A study by the University of Barcelona (UB) has analysed which facial features our brain examines to identify faces. Our brain adapts in order to obtain the maximum amount of information possible from each face and according to the study the key data for identification come from, in the first place, the eyes and then the shape of the mouth and nose.
The objective of this study, undertaken by researcher Matthias S. Keil from the Basic Psychology Department of the UB and published in the prestigious US journal PLoS Computational Biology, was to ascertain which specific features the brain focuses on to identify a face. It has been known for years that the brain primarily uses low spatial frequencies to recognise faces. "Spatial frequencies" are, in a manner of speaking, the elements that make up any given image.
As Keil confirmed to SINC, "low frequencies pertain to low resolution, that is, small changes of intensity in an image. In contrast, high frequencies represent the details in an image. If we move away from an image, we perceive increasingly less details, that is, the high spatial frequency components, while low frequencies remain visible and are the last to disappear."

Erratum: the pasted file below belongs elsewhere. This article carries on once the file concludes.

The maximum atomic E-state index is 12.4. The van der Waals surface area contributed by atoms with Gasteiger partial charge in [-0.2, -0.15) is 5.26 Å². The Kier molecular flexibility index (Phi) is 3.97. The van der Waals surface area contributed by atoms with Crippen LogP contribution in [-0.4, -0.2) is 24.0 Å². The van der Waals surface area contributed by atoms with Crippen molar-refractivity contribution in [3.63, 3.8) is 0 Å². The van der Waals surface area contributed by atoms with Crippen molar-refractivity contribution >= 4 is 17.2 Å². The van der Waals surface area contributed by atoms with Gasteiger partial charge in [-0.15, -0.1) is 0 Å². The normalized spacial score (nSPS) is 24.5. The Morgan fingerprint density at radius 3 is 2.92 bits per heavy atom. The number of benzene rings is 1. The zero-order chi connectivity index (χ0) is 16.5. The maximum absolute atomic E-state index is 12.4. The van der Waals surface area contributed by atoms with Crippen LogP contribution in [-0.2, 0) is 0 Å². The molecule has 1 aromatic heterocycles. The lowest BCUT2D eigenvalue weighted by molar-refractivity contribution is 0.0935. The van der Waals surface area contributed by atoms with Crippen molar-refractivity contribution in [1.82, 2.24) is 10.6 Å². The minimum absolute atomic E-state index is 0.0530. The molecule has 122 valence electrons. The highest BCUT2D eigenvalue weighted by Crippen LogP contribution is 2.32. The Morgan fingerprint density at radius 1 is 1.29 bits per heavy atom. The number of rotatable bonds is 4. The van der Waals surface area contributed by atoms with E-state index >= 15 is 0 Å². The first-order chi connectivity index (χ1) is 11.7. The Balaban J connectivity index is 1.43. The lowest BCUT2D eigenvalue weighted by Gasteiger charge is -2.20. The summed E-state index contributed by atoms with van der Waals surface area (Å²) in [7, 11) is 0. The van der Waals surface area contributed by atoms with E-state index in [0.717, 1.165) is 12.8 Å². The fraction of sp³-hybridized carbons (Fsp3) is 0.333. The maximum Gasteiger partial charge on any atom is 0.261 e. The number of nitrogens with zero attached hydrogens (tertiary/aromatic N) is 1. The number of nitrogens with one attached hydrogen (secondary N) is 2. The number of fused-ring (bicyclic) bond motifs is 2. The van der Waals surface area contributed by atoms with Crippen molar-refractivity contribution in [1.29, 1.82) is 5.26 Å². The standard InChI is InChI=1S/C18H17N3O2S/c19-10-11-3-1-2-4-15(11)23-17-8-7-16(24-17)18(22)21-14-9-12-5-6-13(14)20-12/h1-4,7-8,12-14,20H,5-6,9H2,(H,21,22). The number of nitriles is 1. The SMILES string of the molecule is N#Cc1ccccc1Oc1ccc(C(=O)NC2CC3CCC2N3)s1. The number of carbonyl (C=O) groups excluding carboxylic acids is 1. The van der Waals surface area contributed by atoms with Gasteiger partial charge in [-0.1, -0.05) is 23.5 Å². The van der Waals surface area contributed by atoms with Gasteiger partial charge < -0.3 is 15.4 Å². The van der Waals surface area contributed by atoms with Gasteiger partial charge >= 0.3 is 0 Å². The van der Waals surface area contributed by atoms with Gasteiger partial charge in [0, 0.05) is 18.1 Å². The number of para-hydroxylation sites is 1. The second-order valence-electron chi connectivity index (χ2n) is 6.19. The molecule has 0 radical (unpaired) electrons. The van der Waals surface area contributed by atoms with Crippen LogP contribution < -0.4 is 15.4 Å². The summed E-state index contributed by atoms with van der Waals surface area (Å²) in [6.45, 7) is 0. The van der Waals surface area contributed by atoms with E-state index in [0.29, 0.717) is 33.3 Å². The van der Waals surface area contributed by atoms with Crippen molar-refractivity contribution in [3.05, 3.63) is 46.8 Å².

As a result of the psychophysical research carried out prior to the publication of this study, it was known that the human brain was not interested in very high frequencies when identifying faces, despite such frequencies playing a significant role in, for example, determining a person's age. "In order to identify a face in an image, the brain always processes information with the same low resolution, of about 30 by 30 pixels from ear to ear, ignoring distance and the original resolution of the image," Keil says. "Until now, nobody had been able to explain this peculiar phenomenon and that was my starting point".
What Matthias S. Keil did was to analyse a large number of faces, namely those belonging to 868 women and 868 men. "The idea was to fi
FECYT - Spanish Foundation for Science and Technology